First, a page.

Jane Fowler is asking Jerry Brown to shut down the Aliso Canyon natural gas storage facility permanently. She lives just a little over a mile away from the facility that she says has given her nosebleeds, nausea, and a host of other symptoms. She started feeling sick weeks before Southern California Gas ever admitted there was a massive well blow out at the facility. After a seven-month hiatus from her home, she returned only to find her symptoms back again.
Can Jerry Brown look Jane in the eye and tell her that regulators are reopening the facility that caused the biggest methane leak in U.S. history before they even know what caused the blowout? State oil, gas, and electric utility regulators just finished up public hearings where they got such an earful from residents near the Aliso Canyon facility that they had to cut the first of the two short.
Aliso Canyon is just one of the subjects our new report, How Green Is Jerry Brown?, covers. The report finds Governor Brown is not so green.
Brown’s regulators’ support for Aliso is in keeping with solicitous treatment of investor-owned utilities has resulted in a glut of fossil fuel power plants that the Los Angeles Times just revealed we don’t need. Ratepayers are using less electricity, but paying billions more to pad the pockets of investor-owned utilities that have massively overbuilt capacity. Ratepayers are shouldering hundreds of millions of dollars to upgrade the Aliso Canyon facility used by utilities to park natural gas that they trade, including exporting it from California.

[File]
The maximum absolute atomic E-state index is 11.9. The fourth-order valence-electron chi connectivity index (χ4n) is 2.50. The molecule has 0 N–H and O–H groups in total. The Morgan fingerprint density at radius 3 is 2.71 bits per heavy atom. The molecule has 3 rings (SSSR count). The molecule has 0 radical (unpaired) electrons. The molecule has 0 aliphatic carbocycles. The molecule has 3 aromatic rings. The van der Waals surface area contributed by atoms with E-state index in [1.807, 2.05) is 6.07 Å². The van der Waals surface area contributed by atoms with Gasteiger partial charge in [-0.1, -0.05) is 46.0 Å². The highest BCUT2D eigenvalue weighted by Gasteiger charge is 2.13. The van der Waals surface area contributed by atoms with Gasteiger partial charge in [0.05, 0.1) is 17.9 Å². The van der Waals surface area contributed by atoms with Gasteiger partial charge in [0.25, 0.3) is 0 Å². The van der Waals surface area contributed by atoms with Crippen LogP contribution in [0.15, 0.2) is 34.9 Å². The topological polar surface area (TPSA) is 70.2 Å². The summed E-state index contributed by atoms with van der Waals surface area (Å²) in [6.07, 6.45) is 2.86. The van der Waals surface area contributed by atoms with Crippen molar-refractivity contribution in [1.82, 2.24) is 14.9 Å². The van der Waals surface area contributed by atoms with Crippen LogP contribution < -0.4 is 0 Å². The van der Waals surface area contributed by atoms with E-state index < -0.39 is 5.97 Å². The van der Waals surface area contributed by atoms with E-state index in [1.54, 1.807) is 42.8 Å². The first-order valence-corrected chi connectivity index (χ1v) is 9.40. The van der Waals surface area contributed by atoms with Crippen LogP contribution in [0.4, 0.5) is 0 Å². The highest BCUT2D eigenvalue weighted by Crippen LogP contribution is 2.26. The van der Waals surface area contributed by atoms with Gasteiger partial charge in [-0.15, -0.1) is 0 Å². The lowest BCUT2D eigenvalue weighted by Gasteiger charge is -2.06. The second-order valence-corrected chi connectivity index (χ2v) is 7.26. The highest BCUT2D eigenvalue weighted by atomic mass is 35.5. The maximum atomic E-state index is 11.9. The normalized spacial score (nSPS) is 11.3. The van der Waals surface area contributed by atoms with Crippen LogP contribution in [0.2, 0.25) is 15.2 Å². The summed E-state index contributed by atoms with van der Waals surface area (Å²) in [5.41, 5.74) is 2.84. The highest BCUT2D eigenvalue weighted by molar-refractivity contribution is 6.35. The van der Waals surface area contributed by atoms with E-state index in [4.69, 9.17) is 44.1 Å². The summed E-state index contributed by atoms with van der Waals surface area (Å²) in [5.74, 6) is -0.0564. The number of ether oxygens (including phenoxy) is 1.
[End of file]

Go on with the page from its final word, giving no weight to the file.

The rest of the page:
We don’t need Aliso Canyon for power reliability—we have so much cheap and plentiful natural gas delivered by pipeline that we don’t need to store it. We’re nowhere near using our power plants to full capacity in any case because we built in nearly triple what the state requires as a minimum cushion to avoid blackouts.